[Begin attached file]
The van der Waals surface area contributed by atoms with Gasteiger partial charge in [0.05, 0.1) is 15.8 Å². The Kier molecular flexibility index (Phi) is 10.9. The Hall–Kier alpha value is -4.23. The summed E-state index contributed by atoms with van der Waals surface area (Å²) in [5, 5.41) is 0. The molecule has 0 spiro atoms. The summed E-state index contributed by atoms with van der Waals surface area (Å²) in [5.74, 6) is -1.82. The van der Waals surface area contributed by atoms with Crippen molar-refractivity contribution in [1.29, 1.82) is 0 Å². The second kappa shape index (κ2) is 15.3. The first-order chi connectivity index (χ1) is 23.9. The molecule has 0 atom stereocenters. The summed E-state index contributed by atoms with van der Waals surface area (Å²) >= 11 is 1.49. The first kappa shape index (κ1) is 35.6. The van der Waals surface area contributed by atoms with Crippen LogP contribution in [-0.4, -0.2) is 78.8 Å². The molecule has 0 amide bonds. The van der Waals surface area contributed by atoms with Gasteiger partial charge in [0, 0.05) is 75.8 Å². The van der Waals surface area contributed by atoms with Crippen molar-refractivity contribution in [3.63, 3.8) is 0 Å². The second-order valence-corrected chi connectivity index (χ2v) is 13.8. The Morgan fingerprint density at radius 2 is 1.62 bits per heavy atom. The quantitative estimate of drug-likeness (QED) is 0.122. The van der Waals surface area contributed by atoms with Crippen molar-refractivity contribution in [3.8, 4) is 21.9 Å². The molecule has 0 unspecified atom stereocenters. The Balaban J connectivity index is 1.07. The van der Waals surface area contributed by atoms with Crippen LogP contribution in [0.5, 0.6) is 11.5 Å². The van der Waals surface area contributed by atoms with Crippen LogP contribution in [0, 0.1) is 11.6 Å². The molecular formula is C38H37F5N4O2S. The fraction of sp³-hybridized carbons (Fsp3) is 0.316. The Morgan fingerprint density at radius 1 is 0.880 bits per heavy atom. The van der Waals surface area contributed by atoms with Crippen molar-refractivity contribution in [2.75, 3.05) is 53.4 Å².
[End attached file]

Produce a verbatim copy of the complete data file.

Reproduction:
The van der Waals surface area contributed by atoms with Gasteiger partial charge in [0.05, 0.1) is 15.8 Å². The Kier molecular flexibility index (Phi) is 10.9. The Hall–Kier alpha value is -4.23. The summed E-state index contributed by atoms with van der Waals surface area (Å²) in [5, 5.41) is 0. The molecule has 0 spiro atoms. The summed E-state index contributed by atoms with van der Waals surface area (Å²) in [5.74, 6) is -1.82. The van der Waals surface area contributed by atoms with Crippen molar-refractivity contribution in [1.29, 1.82) is 0 Å². The second kappa shape index (κ2) is 15.3. The first-order chi connectivity index (χ1) is 23.9. The molecule has 0 atom stereocenters. The summed E-state index contributed by atoms with van der Waals surface area (Å²) >= 11 is 1.49. The first kappa shape index (κ1) is 35.6. The van der Waals surface area contributed by atoms with Crippen LogP contribution in [-0.4, -0.2) is 78.8 Å². The molecule has 0 amide bonds. The van der Waals surface area contributed by atoms with Gasteiger partial charge in [0, 0.05) is 75.8 Å². The van der Waals surface area contributed by atoms with Crippen molar-refractivity contribution in [3.63, 3.8) is 0 Å². The second-order valence-corrected chi connectivity index (χ2v) is 13.8. The Morgan fingerprint density at radius 2 is 1.62 bits per heavy atom. The quantitative estimate of drug-likeness (QED) is 0.122. The van der Waals surface area contributed by atoms with Crippen molar-refractivity contribution in [3.8, 4) is 21.9 Å². The molecule has 0 unspecified atom stereocenters. The Balaban J connectivity index is 1.07. The van der Waals surface area contributed by atoms with Crippen LogP contribution in [0.5, 0.6) is 11.5 Å². The van der Waals surface area contributed by atoms with Crippen LogP contribution in [0, 0.1) is 11.6 Å². The molecular formula is C38H37F5N4O2S. The fraction of sp³-hybridized carbons (Fsp3) is 0.316. The Morgan fingerprint density at radius 1 is 0.880 bits per heavy atom. The van der Waals surface area contributed by atoms with Crippen molar-refractivity contribution in [2.75, 3.05) is 53.4 Å².